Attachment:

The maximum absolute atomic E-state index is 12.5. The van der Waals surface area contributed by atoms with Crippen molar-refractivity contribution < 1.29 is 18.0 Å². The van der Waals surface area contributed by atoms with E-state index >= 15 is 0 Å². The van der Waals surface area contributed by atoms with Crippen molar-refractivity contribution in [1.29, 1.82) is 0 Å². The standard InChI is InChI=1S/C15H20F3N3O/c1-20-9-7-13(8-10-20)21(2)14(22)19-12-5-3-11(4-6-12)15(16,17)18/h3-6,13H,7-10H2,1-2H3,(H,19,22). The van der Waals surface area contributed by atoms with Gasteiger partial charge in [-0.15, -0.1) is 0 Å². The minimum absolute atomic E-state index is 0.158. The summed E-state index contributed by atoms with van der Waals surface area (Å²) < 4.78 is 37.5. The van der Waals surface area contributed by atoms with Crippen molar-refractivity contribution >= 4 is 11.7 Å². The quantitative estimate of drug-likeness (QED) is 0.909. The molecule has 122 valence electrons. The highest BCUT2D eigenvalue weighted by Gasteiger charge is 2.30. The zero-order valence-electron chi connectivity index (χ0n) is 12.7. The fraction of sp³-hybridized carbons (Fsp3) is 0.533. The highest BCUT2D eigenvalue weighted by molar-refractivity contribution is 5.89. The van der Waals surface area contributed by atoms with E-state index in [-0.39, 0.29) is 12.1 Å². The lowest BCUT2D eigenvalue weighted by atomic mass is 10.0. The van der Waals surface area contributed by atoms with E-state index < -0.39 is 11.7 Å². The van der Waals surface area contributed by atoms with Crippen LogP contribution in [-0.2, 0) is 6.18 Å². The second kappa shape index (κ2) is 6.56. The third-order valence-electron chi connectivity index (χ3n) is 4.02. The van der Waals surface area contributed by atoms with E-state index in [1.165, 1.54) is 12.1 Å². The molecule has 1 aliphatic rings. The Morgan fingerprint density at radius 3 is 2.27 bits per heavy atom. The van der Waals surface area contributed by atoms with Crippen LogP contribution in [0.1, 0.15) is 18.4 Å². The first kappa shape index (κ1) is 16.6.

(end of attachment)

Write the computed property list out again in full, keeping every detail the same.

The maximum absolute atomic E-state index is 12.5. The van der Waals surface area contributed by atoms with Crippen molar-refractivity contribution < 1.29 is 18.0 Å². The van der Waals surface area contributed by atoms with E-state index >= 15 is 0 Å². The van der Waals surface area contributed by atoms with Crippen molar-refractivity contribution in [1.29, 1.82) is 0 Å². The standard InChI is InChI=1S/C15H20F3N3O/c1-20-9-7-13(8-10-20)21(2)14(22)19-12-5-3-11(4-6-12)15(16,17)18/h3-6,13H,7-10H2,1-2H3,(H,19,22). The van der Waals surface area contributed by atoms with Gasteiger partial charge in [-0.15, -0.1) is 0 Å². The minimum absolute atomic E-state index is 0.158. The summed E-state index contributed by atoms with van der Waals surface area (Å²) < 4.78 is 37.5. The van der Waals surface area contributed by atoms with Crippen molar-refractivity contribution >= 4 is 11.7 Å². The quantitative estimate of drug-likeness (QED) is 0.909. The molecule has 122 valence electrons. The highest BCUT2D eigenvalue weighted by Gasteiger charge is 2.30. The zero-order valence-electron chi connectivity index (χ0n) is 12.7. The fraction of sp³-hybridized carbons (Fsp3) is 0.533. The highest BCUT2D eigenvalue weighted by molar-refractivity contribution is 5.89. The van der Waals surface area contributed by atoms with E-state index in [-0.39, 0.29) is 12.1 Å². The lowest BCUT2D eigenvalue weighted by atomic mass is 10.0. The van der Waals surface area contributed by atoms with E-state index < -0.39 is 11.7 Å². The van der Waals surface area contributed by atoms with Crippen LogP contribution in [-0.2, 0) is 6.18 Å². The second kappa shape index (κ2) is 6.56. The third-order valence-electron chi connectivity index (χ3n) is 4.02. The van der Waals surface area contributed by atoms with E-state index in [1.165, 1.54) is 12.1 Å². The molecule has 1 aliphatic rings. The Morgan fingerprint density at radius 3 is 2.27 bits per heavy atom. The van der Waals surface area contributed by atoms with Crippen LogP contribution in [0.1, 0.15) is 18.4 Å². The first kappa shape index (κ1) is 16.6.